Jarcrac Forest Finland ships forest machines abroad from Ranua, Lapland.
Photo by: Jarcrac Forest Finland

Forest machines exports from Lapland smoothly

The industrial company Jarcrac Forest Finland develops its operations at a rapid pace in Ranua. The entrepreneur tells that exports from Lapland to abroad are running smoothly, and there is also no lack of labour force.

– Construction and manual work have always interested me, describes Entrepreneur Jari Konttila as he explains why he started working as an entrepreneur.

Jarcrac Forest Finland Oy was established in Ranua, in Southern Lapland, in 2010. Jarcrac produces powerful and reliable small forest machines for challenging wood harvesting sites according to customer wishes. Contracting companies and private landowners mainly purchase the machines.

Entrepreneur Konttila is proud of the products he has developed. He says it has been aimed to be made into the best machine in its size category. Konttila believes that since the product development stage has been completed, the company can focus on increasing sales and production.

The company’s turnover had had a good growth rate when it increased from one million euros in 2020 to almost two million euros in 2021. The target turnover for 2022 is three million euros. During the following year, the aim is to build approximately twenty forest machines.

The speciality of Jarcrac’s small forest machines includes, among other things, environmental friendliness and adaptability. Konttila explains how most customers want a machine that is customised in one way or another, and for this very reason, they have been interested in Jarcrac’s product.

The environment has been considered in the design of the machine. Due to the load-bearing rollers, the root damages of trees remain small, and the ground surface remains in better condition. Furthermore, the machine has been designed with rugged terrains in mind; for example, travelling through soft and wet soil does not cause problems.

Exports and connections work well in Lapland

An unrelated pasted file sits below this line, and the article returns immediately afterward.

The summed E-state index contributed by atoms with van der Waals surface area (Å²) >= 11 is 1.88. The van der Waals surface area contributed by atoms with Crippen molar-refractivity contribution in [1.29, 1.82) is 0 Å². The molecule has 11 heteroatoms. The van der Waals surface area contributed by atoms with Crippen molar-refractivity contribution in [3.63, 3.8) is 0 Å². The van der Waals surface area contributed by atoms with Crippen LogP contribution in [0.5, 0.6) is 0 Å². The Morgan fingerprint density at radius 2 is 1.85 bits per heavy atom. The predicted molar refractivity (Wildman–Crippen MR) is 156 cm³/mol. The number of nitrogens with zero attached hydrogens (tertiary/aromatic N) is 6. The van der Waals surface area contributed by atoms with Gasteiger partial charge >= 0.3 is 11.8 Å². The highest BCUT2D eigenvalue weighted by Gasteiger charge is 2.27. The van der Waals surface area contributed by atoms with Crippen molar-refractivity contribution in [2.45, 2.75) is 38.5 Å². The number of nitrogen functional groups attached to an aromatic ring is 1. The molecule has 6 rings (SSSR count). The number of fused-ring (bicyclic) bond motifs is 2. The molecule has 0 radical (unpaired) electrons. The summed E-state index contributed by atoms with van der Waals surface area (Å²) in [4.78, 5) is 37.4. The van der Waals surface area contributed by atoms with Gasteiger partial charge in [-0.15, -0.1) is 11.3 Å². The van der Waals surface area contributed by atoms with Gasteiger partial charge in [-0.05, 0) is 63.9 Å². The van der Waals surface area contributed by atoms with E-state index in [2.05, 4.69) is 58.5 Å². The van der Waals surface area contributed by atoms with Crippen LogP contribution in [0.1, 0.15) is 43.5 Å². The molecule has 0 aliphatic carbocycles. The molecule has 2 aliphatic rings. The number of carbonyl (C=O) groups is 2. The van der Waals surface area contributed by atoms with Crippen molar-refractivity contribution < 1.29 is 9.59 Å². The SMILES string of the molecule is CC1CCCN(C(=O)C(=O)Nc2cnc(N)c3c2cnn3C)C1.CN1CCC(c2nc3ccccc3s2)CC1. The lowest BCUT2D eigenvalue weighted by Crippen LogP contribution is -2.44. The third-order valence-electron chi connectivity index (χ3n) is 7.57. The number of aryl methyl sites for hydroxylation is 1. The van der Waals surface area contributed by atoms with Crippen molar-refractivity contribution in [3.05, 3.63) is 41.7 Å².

Most of the forest machines are sold abroad, particularly to the Baltic countries, such as Estonia, Lithuania and Latvia, and further to Canada and Japan. Jarcrac’s machines have been sold to a total of eight different countries. In addition, they have been delivered closer to Lapland’s municipalities, such as Rovaniemi, Sodankylä, Kolari and Tornio.

Lapland is an export province. Lapland’s share of all the exports in Finland is seven per cent, although the share of its population is only three per cent.

– We receive components from all over Finland. This is a central location. Machine construction has been successful here in terms of distances and cargo too, and Konttila adds, – Exports have been smooth. Cargo transport is nowadays easy, simple and affordable.

The location of Ranua in Southern Lapland is quite excellent: the international airport and railway connections are just an hour’s drive away in Rovaniemi, and the port of Kemi is 120 kilometres away.

Skilled labour in Ranua for the growing company

Jarcrac has recruited more workers and currently employs six employees in its one-thousand-square-metre premises in Ranua – and soon more shall be employed. Konttila states that he has not had any difficulties finding labour force in the area.

Ranua is an excellent place to live, and skilled labour also arrives in the area as returning residents. For several consecutive years, Lapland has received migration gain in the working-age population and an increasing amount of people dream of moving to Lapland. A study mapping the migration potential of Lapland (in Finnish) reveals that more than half a million Finns in the 18–59-year-olds age group would be interested in moving to Lapland. Five per cent of the respondents said they would move to Lapland permanently or temporarily.

The increase in labour force has been necessary because Jarcrac is making more sales than ever before. The year 2022 has started well during the first three months, and new domestic customers are coming up. There is certainly enough work, Konttila admits.

– We carry out everything we have sold and more, he says before returning to work.